PMS and Your Diet: Food Cravings & Weight Loss (cont.)
Avoid processed sugar
Simple sugars increase insulin secretion, which lowers blood sugar, Lark explains. And if insulin levels shoot up enough, your appetite for carbs and fats increases.
Try foods high in essential fatty acids
Food high in essential fatty acids, such as salmon or safflower or canola oil mayonnaise, "slow absorption of carbs, stabilize the blood sugar, and stop cravings in their tracks," Lark says. Try tuna with a little low-fat canola-oil mayo on a rice cake, she says, or a couple of tablespoons of flax meal in a protein shake.
Drink plenty of water
Eight or so glasses of water a day help to flush the body out and reduce bloating, Peeke says.
Not only will a diet low in salt reduce bloating and fluid retention, but it also can help reduce your risk of high blood pressure, Wurtman says.
"Fat slows down digestion and absorption of carbohydrates. And you won't feel better until your body absorbs the carbs and turns them into serotonin," Wurtman explains.
Limit coffee and cola
Reduce caffeine intake to feel less tense and irritable and to ease breast soreness, advises the American Association of Family Physicians (AAFP).
Cut meals in half
Eating up to six small meals a day instead of three larger ones can help keep blood sugar more stable, which will cut back on carvings, Lark says. This strategy can help you lose weight even when you don't have PMS, adds Goldstein, noting that Americans tend to continue eating until their plates are clean, long after they are full.
"Figure out about when you'll be premenstrual and avoid scheduling any stressful obligations, such as a speech or dinner with the in-laws," Wurtman advises. Anything that exacerbates stress fuels yearnings for high-calorie comfort foods, such as mashed potatoes smothered in butter.
Abstain from alcohol
Drinking before your period can make you feel more depressed, according to the AAFP. Plus, alcohol can deplete the body of PMS-thwarting vitamin B and disrupt the metabolism of carbohydrates.
Get plenty of sleep
Noting that lack of sleep makes you more irritable and even less likely to exercise control over your diet, experts recommend eight hours a night. Plus, studies have shown that people who sleep through the night live longer.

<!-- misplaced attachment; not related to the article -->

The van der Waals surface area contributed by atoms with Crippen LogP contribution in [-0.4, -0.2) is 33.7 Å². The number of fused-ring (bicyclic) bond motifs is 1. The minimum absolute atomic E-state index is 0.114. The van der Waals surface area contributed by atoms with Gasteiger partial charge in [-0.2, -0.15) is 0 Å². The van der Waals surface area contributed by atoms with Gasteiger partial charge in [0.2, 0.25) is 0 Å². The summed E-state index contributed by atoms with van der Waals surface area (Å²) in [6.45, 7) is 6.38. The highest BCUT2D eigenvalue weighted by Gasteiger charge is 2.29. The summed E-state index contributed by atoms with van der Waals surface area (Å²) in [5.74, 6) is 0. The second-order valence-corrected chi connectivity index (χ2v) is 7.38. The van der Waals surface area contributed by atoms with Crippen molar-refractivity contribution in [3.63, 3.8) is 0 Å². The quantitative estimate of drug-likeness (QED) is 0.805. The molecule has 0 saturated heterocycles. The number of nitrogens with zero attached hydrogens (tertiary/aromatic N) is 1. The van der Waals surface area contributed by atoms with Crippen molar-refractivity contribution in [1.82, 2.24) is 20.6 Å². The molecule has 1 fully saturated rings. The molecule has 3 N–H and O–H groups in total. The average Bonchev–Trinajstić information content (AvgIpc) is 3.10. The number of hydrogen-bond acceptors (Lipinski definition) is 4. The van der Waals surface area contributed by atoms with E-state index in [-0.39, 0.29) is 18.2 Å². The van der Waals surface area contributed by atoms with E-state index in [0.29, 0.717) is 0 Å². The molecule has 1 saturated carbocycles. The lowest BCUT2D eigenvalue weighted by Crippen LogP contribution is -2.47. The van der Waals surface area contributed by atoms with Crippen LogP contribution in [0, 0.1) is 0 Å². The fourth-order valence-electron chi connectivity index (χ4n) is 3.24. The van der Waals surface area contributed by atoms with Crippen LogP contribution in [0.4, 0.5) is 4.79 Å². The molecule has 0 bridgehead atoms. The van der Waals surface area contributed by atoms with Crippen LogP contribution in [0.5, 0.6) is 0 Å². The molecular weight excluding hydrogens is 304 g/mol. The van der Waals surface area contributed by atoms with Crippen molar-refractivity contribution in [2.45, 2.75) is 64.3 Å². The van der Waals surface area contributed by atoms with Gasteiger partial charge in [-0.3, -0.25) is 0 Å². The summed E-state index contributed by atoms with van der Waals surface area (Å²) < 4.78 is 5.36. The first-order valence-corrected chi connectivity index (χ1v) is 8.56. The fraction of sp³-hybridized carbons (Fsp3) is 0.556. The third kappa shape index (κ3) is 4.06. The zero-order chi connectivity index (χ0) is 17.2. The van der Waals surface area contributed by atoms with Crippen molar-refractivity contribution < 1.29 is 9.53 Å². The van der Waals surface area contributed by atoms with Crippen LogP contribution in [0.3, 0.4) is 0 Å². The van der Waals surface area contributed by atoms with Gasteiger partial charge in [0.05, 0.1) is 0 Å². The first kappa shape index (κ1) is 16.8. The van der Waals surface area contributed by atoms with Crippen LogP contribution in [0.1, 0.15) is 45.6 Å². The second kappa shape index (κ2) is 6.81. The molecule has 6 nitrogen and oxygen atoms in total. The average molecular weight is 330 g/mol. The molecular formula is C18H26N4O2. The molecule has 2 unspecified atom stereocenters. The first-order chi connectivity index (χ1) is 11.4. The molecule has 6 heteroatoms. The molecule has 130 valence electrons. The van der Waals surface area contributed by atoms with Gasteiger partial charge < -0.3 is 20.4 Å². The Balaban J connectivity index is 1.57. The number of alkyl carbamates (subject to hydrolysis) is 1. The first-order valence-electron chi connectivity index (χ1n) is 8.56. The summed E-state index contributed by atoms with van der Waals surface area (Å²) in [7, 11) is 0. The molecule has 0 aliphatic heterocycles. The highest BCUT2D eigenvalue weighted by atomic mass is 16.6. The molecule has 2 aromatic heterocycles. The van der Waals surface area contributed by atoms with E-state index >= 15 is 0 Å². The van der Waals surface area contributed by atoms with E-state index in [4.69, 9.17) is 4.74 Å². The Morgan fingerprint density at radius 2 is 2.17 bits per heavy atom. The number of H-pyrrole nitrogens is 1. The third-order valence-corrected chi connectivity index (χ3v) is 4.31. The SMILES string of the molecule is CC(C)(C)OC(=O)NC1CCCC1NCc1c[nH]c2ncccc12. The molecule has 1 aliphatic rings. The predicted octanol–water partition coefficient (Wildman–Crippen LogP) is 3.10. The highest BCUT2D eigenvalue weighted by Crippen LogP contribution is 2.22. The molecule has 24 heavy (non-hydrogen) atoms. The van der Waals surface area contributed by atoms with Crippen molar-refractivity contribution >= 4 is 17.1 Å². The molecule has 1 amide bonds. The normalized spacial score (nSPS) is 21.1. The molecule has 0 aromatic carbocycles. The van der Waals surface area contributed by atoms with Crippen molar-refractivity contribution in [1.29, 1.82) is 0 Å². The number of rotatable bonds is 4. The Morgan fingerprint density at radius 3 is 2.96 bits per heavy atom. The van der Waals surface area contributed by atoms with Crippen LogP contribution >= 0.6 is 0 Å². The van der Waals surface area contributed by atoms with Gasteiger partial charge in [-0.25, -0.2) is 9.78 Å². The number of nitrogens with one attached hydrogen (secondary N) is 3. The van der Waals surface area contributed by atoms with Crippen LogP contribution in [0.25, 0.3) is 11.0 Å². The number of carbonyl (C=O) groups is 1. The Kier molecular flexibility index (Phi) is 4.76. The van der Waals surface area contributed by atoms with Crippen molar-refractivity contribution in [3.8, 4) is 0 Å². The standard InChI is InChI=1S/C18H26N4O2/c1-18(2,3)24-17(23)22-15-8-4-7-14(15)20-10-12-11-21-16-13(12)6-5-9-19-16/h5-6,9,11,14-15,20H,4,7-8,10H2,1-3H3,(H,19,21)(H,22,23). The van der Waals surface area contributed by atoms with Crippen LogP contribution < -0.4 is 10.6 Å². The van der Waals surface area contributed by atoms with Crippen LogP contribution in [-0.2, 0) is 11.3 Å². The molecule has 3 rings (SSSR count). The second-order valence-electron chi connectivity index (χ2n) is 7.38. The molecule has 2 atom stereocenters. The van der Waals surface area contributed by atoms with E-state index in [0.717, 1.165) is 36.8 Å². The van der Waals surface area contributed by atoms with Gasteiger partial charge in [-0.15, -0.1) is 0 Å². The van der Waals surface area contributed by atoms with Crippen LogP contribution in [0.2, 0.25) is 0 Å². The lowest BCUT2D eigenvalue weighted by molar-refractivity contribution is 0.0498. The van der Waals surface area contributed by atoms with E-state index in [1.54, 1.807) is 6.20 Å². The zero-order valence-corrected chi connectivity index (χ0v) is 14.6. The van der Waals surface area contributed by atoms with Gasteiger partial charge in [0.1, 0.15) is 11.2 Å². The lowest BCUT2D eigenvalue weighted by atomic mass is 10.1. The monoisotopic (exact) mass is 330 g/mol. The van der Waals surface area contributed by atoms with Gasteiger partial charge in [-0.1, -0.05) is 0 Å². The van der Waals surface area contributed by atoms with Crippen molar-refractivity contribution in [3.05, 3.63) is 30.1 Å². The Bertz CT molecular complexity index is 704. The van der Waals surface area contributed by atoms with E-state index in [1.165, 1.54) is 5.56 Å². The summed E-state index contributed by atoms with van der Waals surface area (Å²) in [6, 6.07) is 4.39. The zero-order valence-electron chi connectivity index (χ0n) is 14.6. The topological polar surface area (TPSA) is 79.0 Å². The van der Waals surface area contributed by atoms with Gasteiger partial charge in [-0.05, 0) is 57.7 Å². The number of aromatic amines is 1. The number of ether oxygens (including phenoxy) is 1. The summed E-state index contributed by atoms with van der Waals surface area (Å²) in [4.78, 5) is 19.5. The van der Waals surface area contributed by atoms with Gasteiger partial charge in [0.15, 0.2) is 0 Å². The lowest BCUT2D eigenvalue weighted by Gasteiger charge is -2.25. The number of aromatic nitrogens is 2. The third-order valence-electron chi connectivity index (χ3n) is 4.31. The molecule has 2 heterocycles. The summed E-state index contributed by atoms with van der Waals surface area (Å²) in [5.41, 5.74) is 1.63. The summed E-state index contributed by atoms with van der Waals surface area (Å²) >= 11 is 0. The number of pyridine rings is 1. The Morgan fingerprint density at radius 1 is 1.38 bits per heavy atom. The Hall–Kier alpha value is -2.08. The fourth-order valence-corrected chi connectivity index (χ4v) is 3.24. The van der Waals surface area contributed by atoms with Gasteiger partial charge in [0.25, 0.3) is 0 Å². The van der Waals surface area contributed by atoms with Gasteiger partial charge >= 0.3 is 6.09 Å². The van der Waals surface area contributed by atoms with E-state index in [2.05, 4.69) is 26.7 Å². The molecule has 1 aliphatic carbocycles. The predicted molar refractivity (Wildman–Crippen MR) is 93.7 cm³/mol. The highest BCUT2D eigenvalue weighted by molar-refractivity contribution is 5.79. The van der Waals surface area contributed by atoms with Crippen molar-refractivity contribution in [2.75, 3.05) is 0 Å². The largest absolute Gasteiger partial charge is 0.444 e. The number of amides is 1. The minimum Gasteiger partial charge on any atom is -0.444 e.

Have a routine
Keeping to a regular schedule of meals, bedtime, and exercise will help alleviate systems of PMS, according to the AAFP.
Tackle Food Cravings With Exercise
Any physical activity, from swimming to running, that gets the heart going will raise serotonin and lower cortisol levels, Peeke says. Though most experts recommend working out for 30 minutes, four to six times a week, even a 10-minute walk will put a serious dent in your cravings, she says.
Plus, if you sweat a lot, you'll get rid of water and feel less bloated, Wurtman says. And once you get going, anger dissipates, "so you may not feel like murdering your colleagues."
Some studies suggest that mind-body activities such as yoga and tai chi can help calm a woman while lowering cortisol and increasing serotonin levels, Peeke says. And a massage by an experienced therapist evokes the same benefits. "That's also why a good massage makes you so sleepy."
Supplements Combat Food Cravings, Too
While there's no proof that taking supplements can help curb food craving per se, studies have shown that certain vitamins and minerals can help improve your mood and make you more amenable to a healthy diet, Peeke notes. All Weight Loss Clinic members are encouraged to take a daily multivitamin/mineral in addition to eating their nutrient-dense diets.
Published July 11, 2003
SOURCES: American College of Ostetrics and Gynecology web site. Judith Wurtman, PhD, director of the women's health program, Massachusetts Institute of Technology, Cambridge. Stephen Goldstein, MD, obstetrician-gynecologist , New York University. Pamela Peeke, MD, MPH, assistant professor of medicine, University of Maryland School of Medicine, Baltimore. Susan M. Lark, MD, clinician, Los Altos, Calif. American Association of Family Practitioners web site. American Journal of Obstetrics and Gynecology, August 1998. Journal of Women's Health, November 1998. Darlene Parks, Ohio.
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